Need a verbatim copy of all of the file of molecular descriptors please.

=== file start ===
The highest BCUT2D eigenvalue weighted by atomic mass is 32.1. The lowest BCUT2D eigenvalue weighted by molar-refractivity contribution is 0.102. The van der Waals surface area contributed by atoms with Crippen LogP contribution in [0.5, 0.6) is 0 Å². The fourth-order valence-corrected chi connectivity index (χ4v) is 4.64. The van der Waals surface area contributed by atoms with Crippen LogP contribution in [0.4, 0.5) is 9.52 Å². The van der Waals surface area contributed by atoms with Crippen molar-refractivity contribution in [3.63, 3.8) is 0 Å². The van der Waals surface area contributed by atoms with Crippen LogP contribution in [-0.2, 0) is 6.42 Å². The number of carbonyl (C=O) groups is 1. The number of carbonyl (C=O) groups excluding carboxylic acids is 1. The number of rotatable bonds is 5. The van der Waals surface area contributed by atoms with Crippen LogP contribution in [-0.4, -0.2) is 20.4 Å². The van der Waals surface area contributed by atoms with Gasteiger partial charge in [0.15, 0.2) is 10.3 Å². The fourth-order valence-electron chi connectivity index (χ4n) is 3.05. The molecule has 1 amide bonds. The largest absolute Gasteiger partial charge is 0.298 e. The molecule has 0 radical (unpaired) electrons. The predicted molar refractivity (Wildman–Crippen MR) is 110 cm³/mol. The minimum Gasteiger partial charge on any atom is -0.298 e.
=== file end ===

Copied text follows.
The highest BCUT2D eigenvalue weighted by atomic mass is 32.1. The lowest BCUT2D eigenvalue weighted by molar-refractivity contribution is 0.102. The van der Waals surface area contributed by atoms with Crippen LogP contribution in [0.5, 0.6) is 0 Å². The fourth-order valence-corrected chi connectivity index (χ4v) is 4.64. The van der Waals surface area contributed by atoms with Crippen LogP contribution in [0.4, 0.5) is 9.52 Å². The van der Waals surface area contributed by atoms with Crippen molar-refractivity contribution in [3.63, 3.8) is 0 Å². The van der Waals surface area contributed by atoms with Crippen LogP contribution in [-0.2, 0) is 6.42 Å². The number of carbonyl (C=O) groups is 1. The number of carbonyl (C=O) groups excluding carboxylic acids is 1. The number of rotatable bonds is 5. The van der Waals surface area contributed by atoms with Crippen LogP contribution in [-0.4, -0.2) is 20.4 Å². The van der Waals surface area contributed by atoms with Gasteiger partial charge in [0.15, 0.2) is 10.3 Å². The fourth-order valence-electron chi connectivity index (χ4n) is 3.05. The molecule has 1 amide bonds. The largest absolute Gasteiger partial charge is 0.298 e. The molecule has 0 radical (unpaired) electrons. The predicted molar refractivity (Wildman–Crippen MR) is 110 cm³/mol. The minimum Gasteiger partial charge on any atom is -0.298 e.